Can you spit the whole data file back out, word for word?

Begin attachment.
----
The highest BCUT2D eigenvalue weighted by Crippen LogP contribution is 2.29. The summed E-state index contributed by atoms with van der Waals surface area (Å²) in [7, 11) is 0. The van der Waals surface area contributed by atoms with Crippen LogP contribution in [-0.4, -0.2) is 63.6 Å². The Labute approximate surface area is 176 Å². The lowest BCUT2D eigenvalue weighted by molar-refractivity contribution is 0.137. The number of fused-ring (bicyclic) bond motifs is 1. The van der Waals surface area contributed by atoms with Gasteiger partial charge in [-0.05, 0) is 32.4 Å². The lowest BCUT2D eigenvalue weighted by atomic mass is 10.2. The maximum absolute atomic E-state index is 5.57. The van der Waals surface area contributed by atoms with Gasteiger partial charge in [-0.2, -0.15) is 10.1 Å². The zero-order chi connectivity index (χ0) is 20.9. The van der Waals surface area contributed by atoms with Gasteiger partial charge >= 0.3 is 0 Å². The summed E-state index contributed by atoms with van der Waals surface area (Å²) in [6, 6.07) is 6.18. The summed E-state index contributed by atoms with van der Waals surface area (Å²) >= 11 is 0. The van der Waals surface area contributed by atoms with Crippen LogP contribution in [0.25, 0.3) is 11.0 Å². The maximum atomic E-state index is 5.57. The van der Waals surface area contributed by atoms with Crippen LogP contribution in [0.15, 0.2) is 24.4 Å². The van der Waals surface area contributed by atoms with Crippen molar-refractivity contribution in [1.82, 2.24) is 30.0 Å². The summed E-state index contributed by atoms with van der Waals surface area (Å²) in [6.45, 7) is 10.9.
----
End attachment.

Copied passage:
The highest BCUT2D eigenvalue weighted by Crippen LogP contribution is 2.29. The summed E-state index contributed by atoms with van der Waals surface area (Å²) in [7, 11) is 0. The van der Waals surface area contributed by atoms with Crippen LogP contribution in [-0.4, -0.2) is 63.6 Å². The Labute approximate surface area is 176 Å². The lowest BCUT2D eigenvalue weighted by molar-refractivity contribution is 0.137. The number of fused-ring (bicyclic) bond motifs is 1. The van der Waals surface area contributed by atoms with Gasteiger partial charge in [-0.05, 0) is 32.4 Å². The lowest BCUT2D eigenvalue weighted by atomic mass is 10.2. The maximum absolute atomic E-state index is 5.57. The van der Waals surface area contributed by atoms with Gasteiger partial charge in [-0.2, -0.15) is 10.1 Å². The zero-order chi connectivity index (χ0) is 20.9. The van der Waals surface area contributed by atoms with Gasteiger partial charge >= 0.3 is 0 Å². The summed E-state index contributed by atoms with van der Waals surface area (Å²) in [6, 6.07) is 6.18. The summed E-state index contributed by atoms with van der Waals surface area (Å²) >= 11 is 0. The van der Waals surface area contributed by atoms with Crippen LogP contribution in [0.25, 0.3) is 11.0 Å². The maximum atomic E-state index is 5.57. The van der Waals surface area contributed by atoms with Crippen LogP contribution in [0.15, 0.2) is 24.4 Å². The van der Waals surface area contributed by atoms with Crippen molar-refractivity contribution in [1.82, 2.24) is 30.0 Å². The summed E-state index contributed by atoms with van der Waals surface area (Å²) in [6.45, 7) is 10.9.